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Teen Impact: Runner-Up #2

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This blog post was submitted as an entry in the Teen Impact contest and awarded as a runner-up.

Gender bullying has become a daily reality in my small Southern high school. Junior year, I realized how desperate the need for resources for lesbian, gay, bisexual, and transgender kids is. But I also noticed that a student doesn't have to be gay to be bullied for being gay. If a boy has a high-pitched voice, he likes other boys. If a girl doesn't wear makeup, she must think she's a boy. These statements may sound ridiculous to you, but they are law around here. The penalty can be name-calling, cyberbullying, having to move schools, or even death -- about 30 percent of suicides relate to this issue. But it's closer to home for me than these alarming numbers.

I was bullied in middle school. And I thought I had just suffered so much because people spread rumors that I was a lesbian and stepped on my foot. Oh, no -- this was academic paradise compared to my friends' lives. One of my best friends has been called a dyke and shoved into lockers -- even though she dates a boy and looked stunning in her prom dress. A guy friend has gay slurs hurled at him by a coach for not being 'manly enough.' Another friend got beaten by her family when they found out she had a crush on her female best friend. And one boy I know was harassed to the point that he had to move schools to graduate.

Sadly, I've found, these are the lucky ones. For being attracted to different people or not fitting gender roles, many lose homes and families, roaming the street as runaways. Many, overwhelmed with pain of not fitting in, kill themselves, unable to reach the young age of 18. Some, like Matthew Shepard in 1998, are murdered.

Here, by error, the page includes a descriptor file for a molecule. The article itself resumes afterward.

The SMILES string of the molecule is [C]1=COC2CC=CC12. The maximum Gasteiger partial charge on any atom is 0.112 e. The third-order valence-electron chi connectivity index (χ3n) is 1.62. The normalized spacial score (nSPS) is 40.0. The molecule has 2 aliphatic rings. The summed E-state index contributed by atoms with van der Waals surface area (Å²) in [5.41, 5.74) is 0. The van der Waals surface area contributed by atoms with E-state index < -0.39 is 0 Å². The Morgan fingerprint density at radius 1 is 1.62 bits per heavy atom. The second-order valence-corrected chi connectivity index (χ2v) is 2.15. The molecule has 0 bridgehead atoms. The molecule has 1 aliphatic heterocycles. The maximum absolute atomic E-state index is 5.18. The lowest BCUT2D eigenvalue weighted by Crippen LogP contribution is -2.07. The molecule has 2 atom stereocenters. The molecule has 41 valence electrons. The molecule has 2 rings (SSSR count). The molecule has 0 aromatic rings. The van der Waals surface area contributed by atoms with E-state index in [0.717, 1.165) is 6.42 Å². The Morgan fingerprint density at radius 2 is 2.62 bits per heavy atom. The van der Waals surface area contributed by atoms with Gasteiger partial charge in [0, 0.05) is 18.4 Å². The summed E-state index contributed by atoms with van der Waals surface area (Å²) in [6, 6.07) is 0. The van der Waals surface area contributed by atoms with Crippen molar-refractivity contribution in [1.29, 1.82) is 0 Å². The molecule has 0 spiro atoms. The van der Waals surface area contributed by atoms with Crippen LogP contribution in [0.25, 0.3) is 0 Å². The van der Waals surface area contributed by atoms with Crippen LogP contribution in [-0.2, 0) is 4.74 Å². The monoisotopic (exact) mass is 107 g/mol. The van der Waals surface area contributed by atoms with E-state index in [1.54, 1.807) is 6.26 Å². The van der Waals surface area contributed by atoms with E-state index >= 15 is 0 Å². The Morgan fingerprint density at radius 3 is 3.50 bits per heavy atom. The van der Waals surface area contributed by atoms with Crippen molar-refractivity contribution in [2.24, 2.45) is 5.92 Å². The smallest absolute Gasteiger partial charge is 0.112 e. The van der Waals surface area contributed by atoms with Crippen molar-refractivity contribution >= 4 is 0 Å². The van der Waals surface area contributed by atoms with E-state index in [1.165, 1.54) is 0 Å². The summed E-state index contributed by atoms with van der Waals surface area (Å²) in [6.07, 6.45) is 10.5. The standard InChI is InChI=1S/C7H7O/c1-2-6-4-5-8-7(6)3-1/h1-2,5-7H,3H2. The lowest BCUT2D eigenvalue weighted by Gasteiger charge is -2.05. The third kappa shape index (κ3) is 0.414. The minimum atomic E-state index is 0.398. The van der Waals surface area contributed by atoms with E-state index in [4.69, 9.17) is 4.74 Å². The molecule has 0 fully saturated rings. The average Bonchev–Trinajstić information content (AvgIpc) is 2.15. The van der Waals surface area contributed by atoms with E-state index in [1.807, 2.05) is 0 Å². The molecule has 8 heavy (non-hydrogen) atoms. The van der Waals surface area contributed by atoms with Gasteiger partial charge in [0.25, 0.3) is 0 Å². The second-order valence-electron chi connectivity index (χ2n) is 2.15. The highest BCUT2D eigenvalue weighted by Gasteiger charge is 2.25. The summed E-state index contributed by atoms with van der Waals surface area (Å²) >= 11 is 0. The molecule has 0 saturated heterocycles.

Clearly, the subject is controversial. Traditions, religious or otherwise, dictate that some of this is wrong. Some people say that what I did promotes a certain political agenda. However, I know little of politics. And nearly all religions agree that standing by when children are in danger is a grave sin.

This is why, in April 2011, I began work on my high school's first-ever Gay-Straight Alliance. I only knew of one teacher who would support such a club, but she had other responsibilities. Hesitantly I asked, with a meek but resolved tone, if we could create a safe place for youth like my friends, full of love and acceptance. I told her it might not put a stop to bullying, since we weren't allowed to openly invite people or advertise, but it might provide a resource for the bullied. With resolve, she agreed.

I've never been one to speak up like this. My goals, like the average teenage girl, involved getting people to like me. And that's why I was nervous. This could mean making lifetime friends, but it definitely meant making enemies. Never had I stood up for something I believed in before. Or had I just not believed in much of anything?

So I got to work -- recruiting members, circulating petitions which were mutilated by disapproving students, writing letters to administrators, and filling out applications. I was filled with a passion my friends had never seen. My boyfriend was shocked that I would go door-to-door when I had a painful mouth infection to collect permission slips. But when a graduating senior told me this project gave him hope, that was enough encouragement. I kept going.

Six months later, the Gay-Straight Alliance held its first meeting. I made rainbow cupcakes, thinking I'd have to take most of them home, if not all. Meekly, I peeked in the door and fourteen people stared back! That number would only grow in the next few weeks. I was so grateful to these smiling faces for giving me a reason to chance away my summer and reputation and have it all pay off. But I saw the real reimbursement of the struggle when we collapsed in a little circle, lamenting over death, family betrayal, self-hatred, and every other sorrow we'd all been holding in. Many of us cried into our soft drinks. But we left with relief, the liberating feeling of love and acceptance. If any of us had been in danger of self-harm that week, it was postponed till the next gathering. We knew that much.

I started this thing hoping to extinguish the blaze of hatred around me, based on gender, orientation, anything really. It became a haven for people who didn't believe in themselves, in love. I had to show them they're worth loving.

My GSA is the reason I believe in love again. I know this generation isn't blind to the concept of activism. It's just desensitized. But we're gaining back our senses of self and community. We're finding love again.